577 F2d 30 Coffelt v. L Shell
577 F.2d 30
Kenneth COFFELT, Appellant,
Honorable Terry L. SHELL, Appellee.
United States Court of Appeals,
Submitted May 12, 1978.
Decided May 18, 1978.
Rehearing and Rehearing En Banc Denied June 14, 1978.
Kenneth C. Coffelt, Little Rock, Ark., for appellant.
Terry L. Shell, U. S. Dist. Judge, E. and W. D. of Ark., Little Rock, Ark., for appellee.
Before HEANEY, STEPHENSON and HENLEY, Circuit Judges.
This case is an appeal by an attorney, Kenneth Coffelt, from a district court1 order relieving Coffelt of his representation of a certain criminal defendant, Arthur Lewis Gordon, and ordering a modification of Coffelt's fee arrangement with Gordon. The order came during the Government's presentation of its case against Gordon and was accompanied by a judicial declaration of mistrial. The case was being tried to the court without a jury. We have been advised by the appellee's brief that the court appointed a new attorney for Gordon and he was subsequently convicted by a jury on the charges against him of distributing heroin in violation of 21 U.S.C. § 841(a).
The dispute arose when the Government called as a witness against Gordon an informant named Willie Jackson. At this time Coffelt was representing Jackson in a pending state criminal prosecution on drug-related charges.2 Coffelt's wife had posted a $20,000 bond for Jackson, and the Coffelts had become concerned that the bond might be forfeited because they had had difficulty locating Jackson. With this concern in mind Coffelt approached the bench and asked for a chambers conference. In chambers Coffelt apprised the court of his prior relationship with Jackson and asked that Jackson be taken into custody so that Mrs. Coffelt could be relieved on her bond.
The district court found that the actions of Coffelt in defending Gordon constituted a violation of the ABA Code of Professional Responsibility. Specifically, the district court held that Coffelt was acting contrary to the provisions of Disciplinary Rule 5-105(A), which provides:
A lawyer shall decline proffered employment if the exercise of his independent professional judgment in behalf of a client will be or is likely to be adversely affected by the acceptance of the proffered employment, or if it would be likely to involve him in representing differing interests, except to the extent permitted under DR 5-105(C).3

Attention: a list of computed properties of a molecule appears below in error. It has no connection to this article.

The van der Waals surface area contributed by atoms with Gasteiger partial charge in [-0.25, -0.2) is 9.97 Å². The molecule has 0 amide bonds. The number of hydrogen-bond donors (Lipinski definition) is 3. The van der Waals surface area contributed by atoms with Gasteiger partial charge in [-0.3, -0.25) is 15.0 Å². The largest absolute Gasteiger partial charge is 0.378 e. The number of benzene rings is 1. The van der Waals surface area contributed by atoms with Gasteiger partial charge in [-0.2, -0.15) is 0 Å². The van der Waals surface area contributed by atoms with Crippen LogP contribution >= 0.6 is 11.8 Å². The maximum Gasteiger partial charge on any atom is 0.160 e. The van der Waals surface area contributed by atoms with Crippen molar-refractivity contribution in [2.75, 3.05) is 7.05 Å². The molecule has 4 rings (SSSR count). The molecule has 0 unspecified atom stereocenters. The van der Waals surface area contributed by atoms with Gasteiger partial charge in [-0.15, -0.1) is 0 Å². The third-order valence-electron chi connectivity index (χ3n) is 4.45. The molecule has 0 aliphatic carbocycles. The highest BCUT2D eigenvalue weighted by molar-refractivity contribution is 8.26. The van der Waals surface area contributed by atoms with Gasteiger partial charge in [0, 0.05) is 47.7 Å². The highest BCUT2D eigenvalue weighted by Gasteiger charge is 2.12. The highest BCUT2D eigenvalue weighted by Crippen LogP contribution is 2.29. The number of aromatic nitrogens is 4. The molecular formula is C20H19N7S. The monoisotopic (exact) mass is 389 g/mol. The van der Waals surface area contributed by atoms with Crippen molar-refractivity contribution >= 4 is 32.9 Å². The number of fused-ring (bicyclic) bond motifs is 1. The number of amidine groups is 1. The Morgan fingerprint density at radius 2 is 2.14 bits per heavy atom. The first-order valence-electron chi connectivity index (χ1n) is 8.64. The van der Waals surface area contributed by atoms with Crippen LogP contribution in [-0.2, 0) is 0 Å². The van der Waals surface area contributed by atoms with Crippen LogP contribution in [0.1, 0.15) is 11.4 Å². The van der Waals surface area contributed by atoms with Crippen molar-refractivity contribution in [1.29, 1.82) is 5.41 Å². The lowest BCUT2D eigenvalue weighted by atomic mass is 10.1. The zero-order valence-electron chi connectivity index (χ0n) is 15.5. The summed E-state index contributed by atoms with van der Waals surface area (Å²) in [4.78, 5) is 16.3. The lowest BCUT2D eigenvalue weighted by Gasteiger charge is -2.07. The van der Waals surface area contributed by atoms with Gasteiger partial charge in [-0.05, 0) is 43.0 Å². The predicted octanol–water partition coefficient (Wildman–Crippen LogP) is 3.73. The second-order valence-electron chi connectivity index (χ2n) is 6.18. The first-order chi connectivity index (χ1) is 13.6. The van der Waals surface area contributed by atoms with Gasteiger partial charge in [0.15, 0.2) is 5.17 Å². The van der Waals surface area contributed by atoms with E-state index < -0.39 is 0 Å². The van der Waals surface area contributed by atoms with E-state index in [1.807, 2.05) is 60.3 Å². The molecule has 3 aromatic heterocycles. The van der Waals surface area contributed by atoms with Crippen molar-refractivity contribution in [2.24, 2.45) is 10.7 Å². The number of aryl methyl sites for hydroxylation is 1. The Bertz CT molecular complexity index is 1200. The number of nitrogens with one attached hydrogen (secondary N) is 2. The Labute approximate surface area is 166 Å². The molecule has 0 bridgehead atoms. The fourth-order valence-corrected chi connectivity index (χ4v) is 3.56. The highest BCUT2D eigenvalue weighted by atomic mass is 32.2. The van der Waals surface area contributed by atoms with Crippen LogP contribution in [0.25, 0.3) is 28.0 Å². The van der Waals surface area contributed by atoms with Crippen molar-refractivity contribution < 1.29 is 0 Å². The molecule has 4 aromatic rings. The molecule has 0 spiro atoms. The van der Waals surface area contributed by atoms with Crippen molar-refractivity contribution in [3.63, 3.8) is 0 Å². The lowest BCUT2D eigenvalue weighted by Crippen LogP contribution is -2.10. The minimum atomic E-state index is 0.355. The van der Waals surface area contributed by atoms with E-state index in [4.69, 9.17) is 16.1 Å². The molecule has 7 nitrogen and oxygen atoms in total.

Cf. Holloway v. Arkansas, --- U.S. ----, 98 S.Ct. 1173, 55 L.Ed.2d 426 (1978). The district court also found that Coffelt's conduct at least created the appearance of a conflict of interest and thus Coffelt's continued representation of Gordon was inappropriate. See ABA Code of Professional Responsibility Canon 9 ("A lawyer should avoid even the appearance of impropriety.") See also Fred Weber, Inc. v. Shell Oil Co., 566 F.2d 602, 609-10 (8th Cir. 1977); Richardson v. Hamilton International Corp., 469 F.2d 1382, 1385-86 (3d Cir. 1972), cert. denied, 411 U.S. 986, 93 S.Ct. 2271, 36 L.Ed.2d 964 (1973); Estep v. Johnson, 383 F.Supp. 1323, 1325 (D.Conn.1974); Handelman v. Weiss, 368 F.Supp. 258, 263-64 (S.D.N.Y.1973). Coffelt did not anticipate any ethical problem and stated to the court that he perceived no appearance of impropriety.
An order was entered relieving Coffelt as counsel of record and declaring a mistrial. The court also determined that Coffelt's fee arrangement with Gordon, which called for a total payment of $1,000, was excessive in view of the early termination of the proceedings and "Coffelt's obvious lack of preparation for trial."4 The court ordered the fee reduced to $100 on grounds of fairness and equity.
" The district court bears the responsibility for the supervision of the members of its bar." Fred Weber, Inc. v. Shell Oil Co.,supra, 566 F.2d at 605, quoting from Hull v. Celanese Corp., 513 F.2d 568, 571 (2d Cir. 1975). In addition to its authority to disqualify attorneys, the court has the inherent power to inquire into the amount charged by an attorney in order to protect a client from excessive fees. See In re Michaelson, 511 F.2d 882, 888 (9th Cir.), cert. denied, 421 U.S. 978, 95 S.Ct. 1979, 44 L.Ed.2d 469 (1975); In re Silver, 508 F.2d 647 (9th Cir. 1974).